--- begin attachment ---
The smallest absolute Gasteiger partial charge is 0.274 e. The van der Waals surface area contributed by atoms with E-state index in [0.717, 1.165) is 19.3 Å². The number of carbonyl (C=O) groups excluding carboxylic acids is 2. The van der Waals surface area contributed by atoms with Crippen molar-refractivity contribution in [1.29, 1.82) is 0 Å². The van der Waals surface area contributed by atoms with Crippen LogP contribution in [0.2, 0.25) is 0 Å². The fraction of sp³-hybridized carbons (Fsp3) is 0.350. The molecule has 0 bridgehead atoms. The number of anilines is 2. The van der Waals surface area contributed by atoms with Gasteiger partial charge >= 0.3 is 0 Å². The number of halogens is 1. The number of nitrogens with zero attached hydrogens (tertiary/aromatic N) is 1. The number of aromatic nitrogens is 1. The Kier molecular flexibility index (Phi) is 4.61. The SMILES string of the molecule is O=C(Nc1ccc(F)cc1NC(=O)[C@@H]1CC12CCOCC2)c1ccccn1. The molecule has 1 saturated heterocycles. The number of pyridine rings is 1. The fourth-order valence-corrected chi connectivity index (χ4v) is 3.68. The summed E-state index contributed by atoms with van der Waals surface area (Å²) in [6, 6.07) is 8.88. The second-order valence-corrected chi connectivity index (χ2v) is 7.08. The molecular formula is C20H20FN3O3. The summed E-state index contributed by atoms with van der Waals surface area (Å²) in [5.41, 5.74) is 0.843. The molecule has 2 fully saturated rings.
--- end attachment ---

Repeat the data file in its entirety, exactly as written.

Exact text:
The smallest absolute Gasteiger partial charge is 0.274 e. The van der Waals surface area contributed by atoms with E-state index in [0.717, 1.165) is 19.3 Å². The number of carbonyl (C=O) groups excluding carboxylic acids is 2. The van der Waals surface area contributed by atoms with Crippen molar-refractivity contribution in [1.29, 1.82) is 0 Å². The van der Waals surface area contributed by atoms with Crippen LogP contribution in [0.2, 0.25) is 0 Å². The fraction of sp³-hybridized carbons (Fsp3) is 0.350. The molecule has 0 bridgehead atoms. The number of anilines is 2. The van der Waals surface area contributed by atoms with Gasteiger partial charge >= 0.3 is 0 Å². The number of halogens is 1. The number of nitrogens with zero attached hydrogens (tertiary/aromatic N) is 1. The number of aromatic nitrogens is 1. The Kier molecular flexibility index (Phi) is 4.61. The SMILES string of the molecule is O=C(Nc1ccc(F)cc1NC(=O)[C@@H]1CC12CCOCC2)c1ccccn1. The molecule has 1 saturated heterocycles. The number of pyridine rings is 1. The fourth-order valence-corrected chi connectivity index (χ4v) is 3.68. The summed E-state index contributed by atoms with van der Waals surface area (Å²) in [6, 6.07) is 8.88. The second-order valence-corrected chi connectivity index (χ2v) is 7.08. The molecular formula is C20H20FN3O3. The summed E-state index contributed by atoms with van der Waals surface area (Å²) in [5.41, 5.74) is 0.843. The molecule has 2 fully saturated rings.